Wednesday, October 10, 2012

A Door to the Infinite

On several occasions in recent months, I have recalled the need for every Christian to find time for God, for prayer, amidst our many daily activities. The Lord himself offers us many opportunities to remember Him. Today, I would like to consider briefly one of these channels that can lead us to God and also be helpful in our encounter with Him: It is the way of artistic expression, part of that "via pulchritudinis" -- "way of beauty" -- which I have spoken about on many occasions, and which modern man should recover in its most profound meaning.

Perhaps it has happened to you at one time or another -- before a sculpture, a painting, a few verses of poetry or a piece of music -- to have experienced deep emotion, a sense of joy, to have perceived clearly, that is, that before you there stood not only matter -- a piece of marble or bronze, a painted canvas, an ensemble of letters or a combination of sounds -- but something far greater, something that "speaks," something capable of touching the heart, of communicating a message, of elevating the soul.

A work of art is the fruit of the creative capacity of the human person who stands in wonder before the visible reality, who seeks to discover the depths of its meaning and to communicate it through the language of forms, colors and sounds. Art is capable of expressing, and of making visible, man's need to go beyond what he sees; it reveals his thirst and his search for the infinite. Indeed, it is like a door opened to the infinite, [opened] to a beauty and a truth beyond the every day. And a work of art can open the eyes of the mind and heart, urging us upward.

General Audience, August 31, 2011

Reflection – This past Sunday one of our Madonna House artists set up his canvas and oil paints on the front lawn of the house to capture something of the fall glory on the Madawaska shoreline in a painting. Unlike many artists, he is a chatty gregarious fellow when he works and welcomes spectators and kibitzing on the work in progress.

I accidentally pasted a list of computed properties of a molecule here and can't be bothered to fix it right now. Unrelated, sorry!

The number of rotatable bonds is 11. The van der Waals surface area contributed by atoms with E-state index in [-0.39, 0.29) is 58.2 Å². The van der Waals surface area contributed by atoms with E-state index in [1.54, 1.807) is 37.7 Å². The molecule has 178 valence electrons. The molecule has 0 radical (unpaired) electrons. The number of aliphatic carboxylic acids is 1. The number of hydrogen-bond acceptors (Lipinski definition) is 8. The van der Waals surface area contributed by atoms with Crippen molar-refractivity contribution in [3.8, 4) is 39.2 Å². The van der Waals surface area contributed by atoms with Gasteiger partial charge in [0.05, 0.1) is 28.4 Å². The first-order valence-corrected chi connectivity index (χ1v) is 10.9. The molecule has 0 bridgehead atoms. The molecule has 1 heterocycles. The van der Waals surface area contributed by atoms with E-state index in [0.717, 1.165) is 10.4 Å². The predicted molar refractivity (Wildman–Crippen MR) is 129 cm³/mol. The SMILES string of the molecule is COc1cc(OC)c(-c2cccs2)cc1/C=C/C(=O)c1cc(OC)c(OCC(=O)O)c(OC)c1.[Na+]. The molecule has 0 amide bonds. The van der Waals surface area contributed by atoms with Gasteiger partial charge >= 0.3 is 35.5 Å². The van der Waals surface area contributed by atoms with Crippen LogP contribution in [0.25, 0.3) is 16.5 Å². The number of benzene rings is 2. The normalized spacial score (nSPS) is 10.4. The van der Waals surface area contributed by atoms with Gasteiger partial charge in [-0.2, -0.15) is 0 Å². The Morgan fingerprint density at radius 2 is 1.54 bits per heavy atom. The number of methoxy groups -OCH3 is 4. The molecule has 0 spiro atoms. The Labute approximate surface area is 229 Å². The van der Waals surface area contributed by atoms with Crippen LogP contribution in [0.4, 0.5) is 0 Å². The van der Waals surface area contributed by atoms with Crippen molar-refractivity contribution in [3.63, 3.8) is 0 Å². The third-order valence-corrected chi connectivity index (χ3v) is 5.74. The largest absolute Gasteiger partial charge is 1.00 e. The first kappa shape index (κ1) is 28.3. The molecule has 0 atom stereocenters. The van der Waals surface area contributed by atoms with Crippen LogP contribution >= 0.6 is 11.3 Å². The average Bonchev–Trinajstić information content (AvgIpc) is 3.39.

(In this he is the polar opposite of another MH artist, Joan Bryant of happy memory, who used to have a sign posted some feet away from where she was painting which read, “If you can read this sign, you’re standing too close to me.” Come to think of it, we could all do with a sign like that on some days… but I’m getting distracted).

Oh yes, art…  I watched him work for a while; not being slightly artistic in any visual medium I was fascinated to watch the little blobs of paint on the palette slowly arranged on the canvas… at first a formless melange of shapes and hues, and then… autumn! Water, sky, the fringe of red and yellow leaves on the shoreline trees, and the distant hills aflame with color and flame. To non-artistic me, it was quasi-miraculous, like the water changed to wine at Cana.

Of course by the end of the afternoon and the attendant loss of light it was still a rough beginning of a painting, but I’ve seen lots of this guy’s finished works, and know what to expect. He takes a sliver, a piece of the landscape, generally a fairly ordinary one, and reproduces it realistically, faithfully on the canvas. And it is breath-taking – the beauty, the splendour, the magnificence of a hay field, a river, a cloudscape, a fence. Seen for the first time, these ordinary ‘nothing special’ elements acquire a new depth and meaning.

This is the power of art, although I know there is much more that can be said about it. To take what is and hold it up in a mirror for us—the mirror of a painting, a sculpture, a poem, a song—and we see it in that mirror and realize we have never seen it at all, at all. I know something about dappled things because of Hopkins poem; I know something about love and loss because of the songs of Leonard Cohen; I know something about a certain time and place in America from the paintings of Hopper.

Artists show us what is, and in that showing, we see a glimmer of What Is – the hand of God resting upon his creation. ‘The door opened to the infinite’, as the Pope says, but that door is already present in the thing itself. The artist, I would suggest, provides the key to open that door, so that in their artistic light another Light at least begins, even in the most secular artists,  to seep through.

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